These decidual samples were collected at the time of delivery by
Caesarean section, from the placental bed by suction curettage, as
previously described . Total RNA isolation and quality
assessment, and anti-sense RNA (aRNA) synthesis, amplification
and purification were performed as previously described .
Purified aRNA was hybridized to Illumina’s HumanHT-12 v4
Expression BeadChips in accordance with Illumina’s Whole-
Genome Gene Expression Direct Hybridization assay protocol. All
samples were scanned on the Illumina iScan System with iScan
Control software (v3.2.45). Illumina’s GenomeStudio software
(v2010.2), Gene Expression Module (v1.7.0) was used to generate a
control summary report to assess assay performance and quality
control metrics. One control sample failed the image scan and was
subsequently omitted prior to data analysis. The remaining 59
tissue samples yielded high quality expression profile data, without
any samples showing a marked reduction in the number of probes
detected, in mean average raw signal, or in mean correlation (in
raw expression level across probes) with the other samples.
structure within the Australian GWAS samples passing quality
control (n=1,078), principal components analysis (PCA) was
conducted in R (prcomp) using a subset of quality control filtered
SNPs (n=246,406). The subset of common SNPs (MAF$0.05) for
PCA was generated using PLINK to compute the genotypic
correlation (r2) between SNP pairs within a 50 SNP window. Each
SNP window progressed forward by 5 SNPs prior to re-computing
pairwise genotypic correlations. One SNP from a pair of SNPs was
excluded if r2.0.5. PCA revealed very minimal population
structure in the Australian GWAS samples, so principle
components correction was not used in the association analysis.
The absence of false positive association due to population
structure was confirmed by the calculated genomic inflation factor
(l) of 1.002.
Genome-wide data analysis.
structure, asymptotic p-values for each of the quality control
filtered SNPs (n=648,175) were computed to assess minor-allele
association with the disease trait (i.e. preeclampsia) using PLINK.
The Manhattan plot displaying the 2log10 transformation of
observed p-values was generated using the mhtplot function of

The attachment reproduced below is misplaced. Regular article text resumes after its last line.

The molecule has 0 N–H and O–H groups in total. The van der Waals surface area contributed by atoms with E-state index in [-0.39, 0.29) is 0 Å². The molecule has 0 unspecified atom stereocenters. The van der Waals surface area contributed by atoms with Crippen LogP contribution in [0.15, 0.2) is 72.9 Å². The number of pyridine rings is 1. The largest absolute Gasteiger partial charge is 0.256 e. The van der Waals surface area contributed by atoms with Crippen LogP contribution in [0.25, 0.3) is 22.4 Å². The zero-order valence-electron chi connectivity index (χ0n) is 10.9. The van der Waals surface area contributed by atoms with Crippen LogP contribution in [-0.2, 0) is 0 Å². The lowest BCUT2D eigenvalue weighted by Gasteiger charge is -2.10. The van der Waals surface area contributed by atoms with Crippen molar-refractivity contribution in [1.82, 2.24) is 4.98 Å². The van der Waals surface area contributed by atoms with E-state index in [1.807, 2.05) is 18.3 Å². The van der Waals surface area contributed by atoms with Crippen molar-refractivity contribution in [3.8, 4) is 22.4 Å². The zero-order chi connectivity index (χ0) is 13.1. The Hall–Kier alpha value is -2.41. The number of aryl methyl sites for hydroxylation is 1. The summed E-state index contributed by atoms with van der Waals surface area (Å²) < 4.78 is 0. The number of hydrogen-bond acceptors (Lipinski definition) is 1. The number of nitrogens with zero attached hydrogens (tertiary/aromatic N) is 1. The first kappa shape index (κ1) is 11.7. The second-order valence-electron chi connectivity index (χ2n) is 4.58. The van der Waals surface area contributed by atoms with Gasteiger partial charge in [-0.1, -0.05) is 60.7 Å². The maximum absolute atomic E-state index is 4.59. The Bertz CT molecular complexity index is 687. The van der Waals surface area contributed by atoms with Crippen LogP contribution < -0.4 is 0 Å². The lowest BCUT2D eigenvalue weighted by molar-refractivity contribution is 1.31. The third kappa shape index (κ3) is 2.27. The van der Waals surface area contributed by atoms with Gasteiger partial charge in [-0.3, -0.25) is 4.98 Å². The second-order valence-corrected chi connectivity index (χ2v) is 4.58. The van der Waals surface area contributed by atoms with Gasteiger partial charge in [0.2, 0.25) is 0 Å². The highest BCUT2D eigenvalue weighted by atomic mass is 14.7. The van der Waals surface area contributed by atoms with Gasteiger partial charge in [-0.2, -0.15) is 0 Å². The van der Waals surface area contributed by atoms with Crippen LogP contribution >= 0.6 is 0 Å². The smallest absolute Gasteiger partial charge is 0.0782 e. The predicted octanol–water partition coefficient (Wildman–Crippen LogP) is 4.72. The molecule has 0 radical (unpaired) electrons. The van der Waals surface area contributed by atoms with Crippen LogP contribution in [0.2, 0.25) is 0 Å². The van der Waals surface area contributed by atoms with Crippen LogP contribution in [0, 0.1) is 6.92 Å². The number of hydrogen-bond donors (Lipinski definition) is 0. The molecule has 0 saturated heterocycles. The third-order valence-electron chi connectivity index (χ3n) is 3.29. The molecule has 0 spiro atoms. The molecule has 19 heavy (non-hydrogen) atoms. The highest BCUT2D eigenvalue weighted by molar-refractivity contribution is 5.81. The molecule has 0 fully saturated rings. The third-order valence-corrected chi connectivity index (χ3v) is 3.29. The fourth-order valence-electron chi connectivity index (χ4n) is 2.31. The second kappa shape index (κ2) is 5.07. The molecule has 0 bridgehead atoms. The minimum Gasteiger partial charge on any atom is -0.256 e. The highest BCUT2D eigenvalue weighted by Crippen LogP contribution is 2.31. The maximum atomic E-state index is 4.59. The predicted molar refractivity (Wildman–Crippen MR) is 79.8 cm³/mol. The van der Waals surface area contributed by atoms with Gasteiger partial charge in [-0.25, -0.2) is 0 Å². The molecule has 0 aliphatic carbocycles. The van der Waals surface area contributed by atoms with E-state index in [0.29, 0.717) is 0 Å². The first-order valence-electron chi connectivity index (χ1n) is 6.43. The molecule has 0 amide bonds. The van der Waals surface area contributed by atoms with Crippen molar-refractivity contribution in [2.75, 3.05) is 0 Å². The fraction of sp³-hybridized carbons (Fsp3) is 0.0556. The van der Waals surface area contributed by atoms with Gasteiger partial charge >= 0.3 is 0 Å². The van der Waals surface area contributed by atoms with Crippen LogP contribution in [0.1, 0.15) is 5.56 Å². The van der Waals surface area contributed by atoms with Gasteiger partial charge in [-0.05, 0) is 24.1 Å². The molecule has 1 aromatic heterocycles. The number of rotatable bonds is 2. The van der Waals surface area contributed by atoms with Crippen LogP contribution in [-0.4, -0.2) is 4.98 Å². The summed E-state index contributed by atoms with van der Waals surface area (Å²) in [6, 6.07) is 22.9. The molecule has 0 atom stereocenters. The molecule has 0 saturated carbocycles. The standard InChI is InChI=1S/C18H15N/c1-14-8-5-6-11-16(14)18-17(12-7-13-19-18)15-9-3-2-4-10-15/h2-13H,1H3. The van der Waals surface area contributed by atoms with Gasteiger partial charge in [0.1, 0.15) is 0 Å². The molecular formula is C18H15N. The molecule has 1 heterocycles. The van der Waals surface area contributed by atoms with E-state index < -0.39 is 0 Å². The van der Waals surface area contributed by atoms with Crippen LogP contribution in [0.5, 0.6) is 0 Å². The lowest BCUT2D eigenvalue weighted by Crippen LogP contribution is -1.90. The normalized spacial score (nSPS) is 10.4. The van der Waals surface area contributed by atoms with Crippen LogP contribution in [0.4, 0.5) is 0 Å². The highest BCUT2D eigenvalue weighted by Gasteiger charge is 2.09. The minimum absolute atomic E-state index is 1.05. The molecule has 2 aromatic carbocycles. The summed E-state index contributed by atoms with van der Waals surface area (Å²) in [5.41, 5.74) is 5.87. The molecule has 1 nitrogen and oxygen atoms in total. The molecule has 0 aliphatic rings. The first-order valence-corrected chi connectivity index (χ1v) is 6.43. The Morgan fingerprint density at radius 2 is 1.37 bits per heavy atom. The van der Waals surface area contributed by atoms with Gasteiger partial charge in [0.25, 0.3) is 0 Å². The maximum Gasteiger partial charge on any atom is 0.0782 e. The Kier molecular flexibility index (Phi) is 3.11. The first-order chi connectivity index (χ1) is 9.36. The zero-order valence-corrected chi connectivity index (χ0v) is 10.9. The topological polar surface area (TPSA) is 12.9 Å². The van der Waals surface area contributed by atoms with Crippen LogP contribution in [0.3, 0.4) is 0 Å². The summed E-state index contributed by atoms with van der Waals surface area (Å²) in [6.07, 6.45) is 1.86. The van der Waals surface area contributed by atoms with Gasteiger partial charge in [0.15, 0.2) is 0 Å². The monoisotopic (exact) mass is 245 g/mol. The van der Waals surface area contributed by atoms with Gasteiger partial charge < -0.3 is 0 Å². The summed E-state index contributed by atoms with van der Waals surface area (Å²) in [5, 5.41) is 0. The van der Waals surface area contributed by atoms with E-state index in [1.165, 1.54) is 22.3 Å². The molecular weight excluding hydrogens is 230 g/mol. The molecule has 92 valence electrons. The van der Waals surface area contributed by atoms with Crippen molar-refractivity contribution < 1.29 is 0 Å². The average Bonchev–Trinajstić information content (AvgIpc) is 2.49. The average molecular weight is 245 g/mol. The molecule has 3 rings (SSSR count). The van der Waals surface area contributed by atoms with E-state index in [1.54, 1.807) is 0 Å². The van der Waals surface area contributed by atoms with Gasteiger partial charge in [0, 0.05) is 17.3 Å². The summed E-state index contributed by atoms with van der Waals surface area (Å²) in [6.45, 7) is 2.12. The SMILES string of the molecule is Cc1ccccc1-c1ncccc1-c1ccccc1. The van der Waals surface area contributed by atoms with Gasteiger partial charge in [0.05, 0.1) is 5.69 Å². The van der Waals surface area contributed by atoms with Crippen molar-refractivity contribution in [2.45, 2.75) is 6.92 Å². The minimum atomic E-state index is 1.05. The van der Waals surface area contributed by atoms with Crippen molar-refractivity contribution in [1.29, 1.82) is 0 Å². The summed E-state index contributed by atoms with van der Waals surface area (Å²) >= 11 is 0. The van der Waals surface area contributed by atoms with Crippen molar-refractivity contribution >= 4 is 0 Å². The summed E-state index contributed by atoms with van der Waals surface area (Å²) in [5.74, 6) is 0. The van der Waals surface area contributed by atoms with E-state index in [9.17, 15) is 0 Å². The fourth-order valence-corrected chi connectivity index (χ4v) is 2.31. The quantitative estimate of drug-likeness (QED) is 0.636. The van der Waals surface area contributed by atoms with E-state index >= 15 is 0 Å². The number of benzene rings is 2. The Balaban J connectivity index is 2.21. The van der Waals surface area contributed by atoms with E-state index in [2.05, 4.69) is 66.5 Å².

transformations of observed p-values as a function of expected
p-values was generated using R base graphics. The asplot
function of the R package ‘gap’ was used to generate a regional
association plot for loci of interest (6250 kb) based on,
recombination rate (HapMap 2006-10_rel21_phaseI+II), PLINK
computed pairwise genotypic correlations between all genotyped
SNPs in the Australian samples (–ld-window-r2 0) and PLINK
generated point-wise, asymptotic association test p-values.
Genome-wide multiple testing correction.
adjusted genome-wide significant and suggestive thresholds we
first imputed sporadic missing genotype data using BEAGLE .
An effective number of independent SNP tests across our GWAS
data set were approximated using the solid spine of linkage
disequilibrium (SSLD) measure implemented in HAPLOVIEW
, as previously described . An approximated effective
To account for potential population
Due to minimal population
number of independent SNP tests were used to calculate modified
Bonferroni-adjusted significant and suggestive thresholds. Briefly,
juxtaposed chromosome specific SNP windows containing at most
3,000SNPs were firstgenerated
HAPLOVIEW, the number of SNP blocks and interblock SNPs
were determined with a minimum D9 value of 0.8. Pairwise
comparisons of SNPs more than 500 kb apart were ignored.
Quality control filtered SNPs that did not satisfy HAPLOVIEW’s
SSLD default parameters (i.e. MAF,0.01; HWE p,0.001), or
were not assigned a chromosomal bp coordinate with the Illumina
SNP chip annotation were treated as independent SNPs akin to
the interblock SNPs. These additional independent SNPs are
herein referred to as ‘residual SNPs’. For each chromosome the
sum of SNP blocks, interblock SNPs and residual SNPs
approximate the effective number of independent SNP tests.
The estimated number of independent SNPs (SNPINDEP), specific
to the Australian case-control cohort, was used to generate an